Stahlmann, Joachim (Technische Universität Braunschweig) | Missal, Christian (Technische Universität Braunschweig) | Edel, Thomas (Deutsche Gesellschaft zum Bau und Betrieb von Endlagern für Abfallstoffe mbH) | Hahn, Peter (Bundesamt für Strahlenschutz)
The Konrad mine near Salzgitter, Germany, is currently in the process of being rebuilt as a repository for radioactive waste with negligible heat generation. Due to the operating constraints the lining of the drifts and rooms is to be carried out in a way to guarantee a period of use of approx. 40 years without maintenance. The mine openings will be excavated in a complex geology, which is shaped partly by squeezing rock mass conditions and numerous planes of weakness, and in a depth of approx. 850 m. The lining concept provides a double shell lining. The measurements of the lining’s deformations are to be compared to the results of the numerical calculations for the final state in order to detect critical regions in the shell before damage occurs. The example of the Konrad mine shows, that the phases of planning and execution are crucial for a long time of maintenance free usage of underground structures.
The Konrad mine is a former iron ore mine near Salzgitter in Germany. The mine workings extend over six floors with a depth between 800 m and 1300 m. Early considerations for the conversion of the mine into a repository for low and intermediate radioactive waste range back to the mid-1970s. The mine was taken over by the Federal Republic of Germany after the fundamental suitability was determined in the early 1980s and a planning approval process was initiated. In this planning approval process, the basic conditions for the construction and operation of the repository were defined. The planning approval decision was made in 2002 (Niedersächsisches Umweltministerium 2002). The Konrad repository is the first repository in Germany with an approval based on the nuclear law. The Konrad mine has been rebuilt into a repository for low and intermediate radioactive waste since 2007, after the planning approval decision was confirmed by the responsible courts.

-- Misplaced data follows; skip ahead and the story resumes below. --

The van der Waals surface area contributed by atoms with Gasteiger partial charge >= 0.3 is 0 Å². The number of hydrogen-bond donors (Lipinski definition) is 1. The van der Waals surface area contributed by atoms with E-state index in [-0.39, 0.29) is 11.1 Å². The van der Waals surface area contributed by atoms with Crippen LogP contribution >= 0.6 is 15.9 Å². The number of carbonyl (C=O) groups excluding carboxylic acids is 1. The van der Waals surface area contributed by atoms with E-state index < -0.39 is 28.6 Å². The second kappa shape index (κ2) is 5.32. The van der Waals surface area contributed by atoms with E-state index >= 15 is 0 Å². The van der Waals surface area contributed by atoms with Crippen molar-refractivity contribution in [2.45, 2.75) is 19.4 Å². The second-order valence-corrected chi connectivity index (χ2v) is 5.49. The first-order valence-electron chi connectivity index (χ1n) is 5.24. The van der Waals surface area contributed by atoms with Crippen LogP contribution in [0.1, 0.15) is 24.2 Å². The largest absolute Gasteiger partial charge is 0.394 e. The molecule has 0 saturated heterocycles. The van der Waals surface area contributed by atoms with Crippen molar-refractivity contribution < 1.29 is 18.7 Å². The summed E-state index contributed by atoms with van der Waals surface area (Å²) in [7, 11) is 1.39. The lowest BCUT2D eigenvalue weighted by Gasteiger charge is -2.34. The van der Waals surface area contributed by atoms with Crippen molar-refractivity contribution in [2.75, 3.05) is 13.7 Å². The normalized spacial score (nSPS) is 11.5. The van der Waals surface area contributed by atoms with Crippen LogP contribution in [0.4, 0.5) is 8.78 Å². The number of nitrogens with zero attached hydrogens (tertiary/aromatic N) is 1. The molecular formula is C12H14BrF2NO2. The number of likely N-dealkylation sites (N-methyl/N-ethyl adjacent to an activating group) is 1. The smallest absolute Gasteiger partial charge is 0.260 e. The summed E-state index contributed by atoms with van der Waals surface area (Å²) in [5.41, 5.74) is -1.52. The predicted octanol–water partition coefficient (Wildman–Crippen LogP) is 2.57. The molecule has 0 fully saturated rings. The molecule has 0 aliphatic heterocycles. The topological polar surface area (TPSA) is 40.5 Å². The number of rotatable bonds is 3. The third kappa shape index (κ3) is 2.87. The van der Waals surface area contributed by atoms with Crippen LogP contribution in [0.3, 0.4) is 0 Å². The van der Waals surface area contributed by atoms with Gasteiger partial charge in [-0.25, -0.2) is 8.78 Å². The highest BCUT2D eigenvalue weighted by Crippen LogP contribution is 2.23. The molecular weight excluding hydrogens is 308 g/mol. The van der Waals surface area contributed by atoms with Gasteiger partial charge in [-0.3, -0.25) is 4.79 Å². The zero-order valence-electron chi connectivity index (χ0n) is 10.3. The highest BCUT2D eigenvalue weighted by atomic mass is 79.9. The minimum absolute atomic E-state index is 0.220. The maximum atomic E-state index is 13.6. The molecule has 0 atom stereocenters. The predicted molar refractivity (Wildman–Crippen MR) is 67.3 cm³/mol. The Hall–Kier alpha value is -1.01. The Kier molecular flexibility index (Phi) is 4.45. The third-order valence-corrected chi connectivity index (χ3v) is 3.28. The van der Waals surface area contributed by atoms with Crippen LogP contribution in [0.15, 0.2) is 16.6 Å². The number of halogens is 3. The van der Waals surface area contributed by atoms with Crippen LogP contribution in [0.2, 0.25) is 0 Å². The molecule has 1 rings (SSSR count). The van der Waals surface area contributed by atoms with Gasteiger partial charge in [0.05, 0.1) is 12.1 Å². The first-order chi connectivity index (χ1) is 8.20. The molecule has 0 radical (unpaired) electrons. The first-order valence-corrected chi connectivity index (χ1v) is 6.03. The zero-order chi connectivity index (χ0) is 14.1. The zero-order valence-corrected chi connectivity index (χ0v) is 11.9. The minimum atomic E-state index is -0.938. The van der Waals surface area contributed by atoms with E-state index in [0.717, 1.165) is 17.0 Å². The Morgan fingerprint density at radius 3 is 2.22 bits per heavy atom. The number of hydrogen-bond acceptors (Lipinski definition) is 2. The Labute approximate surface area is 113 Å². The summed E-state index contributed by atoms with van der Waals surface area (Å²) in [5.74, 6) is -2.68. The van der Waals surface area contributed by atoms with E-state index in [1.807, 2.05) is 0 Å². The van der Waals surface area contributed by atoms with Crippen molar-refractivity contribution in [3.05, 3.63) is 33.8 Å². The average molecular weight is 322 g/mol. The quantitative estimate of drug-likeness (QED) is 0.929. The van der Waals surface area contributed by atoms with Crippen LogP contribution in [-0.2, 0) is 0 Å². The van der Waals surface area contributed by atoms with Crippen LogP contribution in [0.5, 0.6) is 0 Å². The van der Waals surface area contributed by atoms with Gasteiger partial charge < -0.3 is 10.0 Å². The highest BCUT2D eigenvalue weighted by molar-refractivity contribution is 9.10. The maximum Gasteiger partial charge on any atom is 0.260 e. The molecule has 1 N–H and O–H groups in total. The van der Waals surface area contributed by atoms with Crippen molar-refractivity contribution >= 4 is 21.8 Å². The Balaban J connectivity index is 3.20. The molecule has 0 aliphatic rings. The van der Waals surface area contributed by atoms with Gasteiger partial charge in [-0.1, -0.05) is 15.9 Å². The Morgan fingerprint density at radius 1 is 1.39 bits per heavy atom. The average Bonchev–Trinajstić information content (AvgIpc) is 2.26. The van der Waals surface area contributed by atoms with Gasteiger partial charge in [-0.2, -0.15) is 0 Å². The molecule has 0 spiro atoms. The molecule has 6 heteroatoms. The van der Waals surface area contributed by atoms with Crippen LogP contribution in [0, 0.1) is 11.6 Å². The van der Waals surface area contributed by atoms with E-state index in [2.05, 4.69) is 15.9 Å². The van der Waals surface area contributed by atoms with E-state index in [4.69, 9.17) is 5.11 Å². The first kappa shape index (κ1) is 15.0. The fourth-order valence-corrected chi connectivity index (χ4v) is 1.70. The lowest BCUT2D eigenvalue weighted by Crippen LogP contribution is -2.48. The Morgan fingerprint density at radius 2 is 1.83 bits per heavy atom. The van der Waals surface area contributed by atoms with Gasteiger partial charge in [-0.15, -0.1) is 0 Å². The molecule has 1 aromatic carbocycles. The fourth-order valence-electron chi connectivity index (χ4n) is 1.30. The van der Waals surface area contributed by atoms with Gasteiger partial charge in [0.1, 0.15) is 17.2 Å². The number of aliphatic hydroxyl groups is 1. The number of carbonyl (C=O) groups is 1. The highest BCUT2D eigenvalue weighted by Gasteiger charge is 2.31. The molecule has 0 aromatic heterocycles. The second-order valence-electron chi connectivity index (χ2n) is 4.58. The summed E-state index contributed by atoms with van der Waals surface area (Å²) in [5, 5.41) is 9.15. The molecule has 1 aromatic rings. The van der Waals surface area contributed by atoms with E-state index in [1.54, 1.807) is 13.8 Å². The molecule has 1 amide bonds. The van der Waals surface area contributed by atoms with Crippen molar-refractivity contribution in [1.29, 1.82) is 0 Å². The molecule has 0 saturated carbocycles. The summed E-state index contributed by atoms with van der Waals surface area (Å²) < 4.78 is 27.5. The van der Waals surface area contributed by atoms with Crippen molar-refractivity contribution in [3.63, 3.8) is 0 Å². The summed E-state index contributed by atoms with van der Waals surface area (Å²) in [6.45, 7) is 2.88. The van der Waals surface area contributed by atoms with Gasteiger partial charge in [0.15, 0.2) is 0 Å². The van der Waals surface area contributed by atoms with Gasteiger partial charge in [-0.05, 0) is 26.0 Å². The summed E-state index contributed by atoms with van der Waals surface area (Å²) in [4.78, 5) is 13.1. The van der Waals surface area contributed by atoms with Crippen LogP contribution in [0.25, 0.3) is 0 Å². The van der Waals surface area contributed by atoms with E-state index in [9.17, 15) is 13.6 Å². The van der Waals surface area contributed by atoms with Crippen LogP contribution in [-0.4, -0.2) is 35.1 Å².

The essential basic conditions for the construction of the repository result from the planning approval decision based on the development during the 1990s. This refers not only to the waste to be placed, but also to the bearing and geometry of certain mine workings. This ensures the usage of vehicle technology and machine technology needed for the storage without any restrictions. Additionally, the controlled area of the repository has to be maintenance-free and fit for purpose for at least 40 years.